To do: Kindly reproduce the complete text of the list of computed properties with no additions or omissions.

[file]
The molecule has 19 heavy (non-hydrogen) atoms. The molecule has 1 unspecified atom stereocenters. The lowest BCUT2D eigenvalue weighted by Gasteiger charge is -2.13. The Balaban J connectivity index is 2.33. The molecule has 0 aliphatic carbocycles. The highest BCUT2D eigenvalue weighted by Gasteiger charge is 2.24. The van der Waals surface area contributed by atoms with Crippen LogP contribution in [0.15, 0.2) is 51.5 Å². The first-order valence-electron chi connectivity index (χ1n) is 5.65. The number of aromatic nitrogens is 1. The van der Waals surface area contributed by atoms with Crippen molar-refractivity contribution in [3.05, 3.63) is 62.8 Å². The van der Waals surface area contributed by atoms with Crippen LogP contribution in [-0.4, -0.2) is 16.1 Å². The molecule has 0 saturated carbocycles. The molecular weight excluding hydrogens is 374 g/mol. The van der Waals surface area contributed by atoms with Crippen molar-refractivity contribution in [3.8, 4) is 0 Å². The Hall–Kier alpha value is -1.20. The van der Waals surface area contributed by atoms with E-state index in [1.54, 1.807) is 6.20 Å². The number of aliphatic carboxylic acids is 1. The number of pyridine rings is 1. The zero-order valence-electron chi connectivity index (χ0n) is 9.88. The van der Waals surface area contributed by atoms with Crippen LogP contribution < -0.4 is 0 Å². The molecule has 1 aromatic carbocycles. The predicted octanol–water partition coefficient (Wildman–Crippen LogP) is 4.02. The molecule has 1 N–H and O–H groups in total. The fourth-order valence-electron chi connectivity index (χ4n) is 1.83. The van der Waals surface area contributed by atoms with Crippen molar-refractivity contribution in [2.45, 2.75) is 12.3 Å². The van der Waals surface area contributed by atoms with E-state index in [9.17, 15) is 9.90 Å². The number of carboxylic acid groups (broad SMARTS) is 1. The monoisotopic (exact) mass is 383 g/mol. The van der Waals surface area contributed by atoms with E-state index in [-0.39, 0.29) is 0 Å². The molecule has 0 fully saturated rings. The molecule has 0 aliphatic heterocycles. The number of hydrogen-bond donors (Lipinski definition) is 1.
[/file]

The molecule has 19 heavy (non-hydrogen) atoms. The molecule has 1 unspecified atom stereocenters. The lowest BCUT2D eigenvalue weighted by Gasteiger charge is -2.13. The Balaban J connectivity index is 2.33. The molecule has 0 aliphatic carbocycles. The highest BCUT2D eigenvalue weighted by Gasteiger charge is 2.24. The van der Waals surface area contributed by atoms with Crippen LogP contribution in [0.15, 0.2) is 51.5 Å². The first-order valence-electron chi connectivity index (χ1n) is 5.65. The number of aromatic nitrogens is 1. The van der Waals surface area contributed by atoms with Crippen molar-refractivity contribution in [3.05, 3.63) is 62.8 Å². The van der Waals surface area contributed by atoms with Crippen LogP contribution in [-0.4, -0.2) is 16.1 Å². The molecule has 0 saturated carbocycles. The molecular weight excluding hydrogens is 374 g/mol. The van der Waals surface area contributed by atoms with Crippen molar-refractivity contribution in [3.8, 4) is 0 Å². The Hall–Kier alpha value is -1.20. The van der Waals surface area contributed by atoms with E-state index in [1.54, 1.807) is 6.20 Å². The number of aliphatic carboxylic acids is 1. The number of pyridine rings is 1. The zero-order valence-electron chi connectivity index (χ0n) is 9.88. The van der Waals surface area contributed by atoms with Crippen LogP contribution < -0.4 is 0 Å². The molecule has 1 aromatic carbocycles. The predicted octanol–water partition coefficient (Wildman–Crippen LogP) is 4.02. The molecule has 1 N–H and O–H groups in total. The fourth-order valence-electron chi connectivity index (χ4n) is 1.83. The van der Waals surface area contributed by atoms with Crippen molar-refractivity contribution in [2.45, 2.75) is 12.3 Å². The van der Waals surface area contributed by atoms with E-state index in [9.17, 15) is 9.90 Å². The number of carboxylic acid groups (broad SMARTS) is 1. The monoisotopic (exact) mass is 383 g/mol. The van der Waals surface area contributed by atoms with E-state index in [-0.39, 0.29) is 0 Å². The molecule has 0 fully saturated rings. The molecule has 0 aliphatic heterocycles. The number of hydrogen-bond donors (Lipinski definition) is 1.